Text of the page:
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The National Museum of African American History and Culture (NMAAHC) in Washington DC is the only US national museum exclusively devoted to preserving African American history, culture, art and life. Established in December 2003 by an act of congress, NMAAHC is the 19th museum of the Smithsonian Institution. Construction began in February 2012 and the museum was officially opened in September 2016. Total cost of the museum, including the design, was estimated to be $500m.
The Smithsonian received financial and non-financial support for the project from a number of sources. Aflac gifted $1m in funding for the project, Boeing supported the design and construction of the museum, while IBM helped to build the museum’s website.
The design phase required the Smithsonian to obtain approval from the US Commission of Fine Arts, the National Capital Planning Commission, the National Park Service, the National Coalition to Save Our Mall, and the Advisory Council on Historic Preservation.
In April 2009, a team of architects was chosen by the Smithsonian to design the museum. The four architecture firms Freelon Group, Adjaye Associates, Davis Brody Bond and SmithGroup, thus, joined hands to design the museum. The Freelon Group was the architect of record, while Adjaye Associates was the lead designer conceptualising the project design.
After submission of the concept designs, the tier-II study and analysis were made to evaluate the environmental impact of the design under the National Environmental Policy Act (NEPA), based on which the preliminary design was approved in November 2011.
The NMAAHC is also the first Smithsonian museum designed to obtain a leading energy and environmental design (LEED) rating from the US Green Building Council.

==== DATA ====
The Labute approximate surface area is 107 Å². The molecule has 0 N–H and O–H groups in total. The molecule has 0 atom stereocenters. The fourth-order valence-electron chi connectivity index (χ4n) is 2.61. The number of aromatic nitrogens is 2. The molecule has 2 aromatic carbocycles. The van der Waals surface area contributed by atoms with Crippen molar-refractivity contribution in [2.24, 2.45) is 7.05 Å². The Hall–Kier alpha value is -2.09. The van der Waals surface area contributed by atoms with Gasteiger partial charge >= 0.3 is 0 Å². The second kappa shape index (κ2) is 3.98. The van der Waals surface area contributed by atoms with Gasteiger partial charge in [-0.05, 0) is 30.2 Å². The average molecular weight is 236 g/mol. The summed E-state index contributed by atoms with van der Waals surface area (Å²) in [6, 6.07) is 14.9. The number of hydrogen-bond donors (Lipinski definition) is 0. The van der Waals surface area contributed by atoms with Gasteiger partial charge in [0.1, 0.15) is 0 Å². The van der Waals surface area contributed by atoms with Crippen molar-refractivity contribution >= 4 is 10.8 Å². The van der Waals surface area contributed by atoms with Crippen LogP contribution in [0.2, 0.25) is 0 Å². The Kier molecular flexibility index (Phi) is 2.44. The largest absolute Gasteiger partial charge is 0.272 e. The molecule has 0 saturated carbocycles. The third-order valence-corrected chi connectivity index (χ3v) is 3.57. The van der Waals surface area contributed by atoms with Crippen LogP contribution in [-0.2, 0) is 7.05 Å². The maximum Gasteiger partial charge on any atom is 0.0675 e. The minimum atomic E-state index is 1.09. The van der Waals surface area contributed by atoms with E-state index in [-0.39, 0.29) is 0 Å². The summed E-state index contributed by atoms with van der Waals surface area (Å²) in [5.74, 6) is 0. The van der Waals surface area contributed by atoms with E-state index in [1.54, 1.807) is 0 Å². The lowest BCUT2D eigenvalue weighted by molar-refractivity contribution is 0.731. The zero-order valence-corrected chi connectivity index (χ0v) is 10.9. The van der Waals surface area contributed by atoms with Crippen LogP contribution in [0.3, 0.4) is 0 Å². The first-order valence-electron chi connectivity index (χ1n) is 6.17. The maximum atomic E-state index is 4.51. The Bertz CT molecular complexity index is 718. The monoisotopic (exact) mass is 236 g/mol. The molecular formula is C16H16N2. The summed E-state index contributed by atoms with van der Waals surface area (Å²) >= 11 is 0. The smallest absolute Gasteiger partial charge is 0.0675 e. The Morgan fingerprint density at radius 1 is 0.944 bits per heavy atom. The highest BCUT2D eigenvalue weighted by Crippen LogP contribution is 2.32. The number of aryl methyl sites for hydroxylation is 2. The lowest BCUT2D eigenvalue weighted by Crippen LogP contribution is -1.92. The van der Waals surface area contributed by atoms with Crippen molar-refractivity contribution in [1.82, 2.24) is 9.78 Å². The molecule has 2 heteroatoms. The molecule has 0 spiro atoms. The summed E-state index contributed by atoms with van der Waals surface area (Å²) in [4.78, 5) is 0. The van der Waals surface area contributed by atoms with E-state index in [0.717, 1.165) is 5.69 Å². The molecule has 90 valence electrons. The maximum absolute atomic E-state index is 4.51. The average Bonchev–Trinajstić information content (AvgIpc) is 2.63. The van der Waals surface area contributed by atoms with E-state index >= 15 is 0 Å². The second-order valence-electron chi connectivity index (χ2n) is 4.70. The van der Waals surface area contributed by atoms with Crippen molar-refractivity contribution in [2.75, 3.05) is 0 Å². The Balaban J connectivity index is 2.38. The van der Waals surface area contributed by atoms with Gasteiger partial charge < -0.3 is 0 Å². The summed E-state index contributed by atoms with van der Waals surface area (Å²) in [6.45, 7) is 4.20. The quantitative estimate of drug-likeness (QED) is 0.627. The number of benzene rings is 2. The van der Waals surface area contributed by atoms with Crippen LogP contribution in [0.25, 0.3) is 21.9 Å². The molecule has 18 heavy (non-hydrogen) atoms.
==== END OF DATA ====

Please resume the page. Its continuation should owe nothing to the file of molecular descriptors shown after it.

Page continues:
Architectural design based on Yoruban art for the NMAAHC
The museum’s architectural design is based on tribal Yoruban art, comprising classical tripartite columns or wooden posts crafted with a capital and shaft, bearing a crown or corona form.
Extending out to the north and south from the building are two huge stone canopies. The bronze-clad corona of African tribal art adds to the interior beauty of the building by forming a perimeter zone which surrounds the primary galleries of the museum. The bronze cladding is provisioned with skylights and patterned openings that cast light during the day time onto the wood-covered walls in the zone while at night, the glowing corona, through a variety of vantage points created in and around the mall, is designed to present impressive views of the museum.
Such views are obtained by the varying densities of the bronze mesh that would greatly affect the night view of the building’s exterior, when lighted from within, giving it a mysterious uneven pattern resembling a lizard’s skin.
Sloping down from the mall toward Constitution Avenue, the lobby floor resembles a reversed conventional grand stair and helps the visitors to flow through the building instead of lifting art up onto a pedestal. The ceiling structure of the lobby is a replication of that of the ‘Sclera’ pavilion designed by David Adjaye for the 2008 London Design Festival.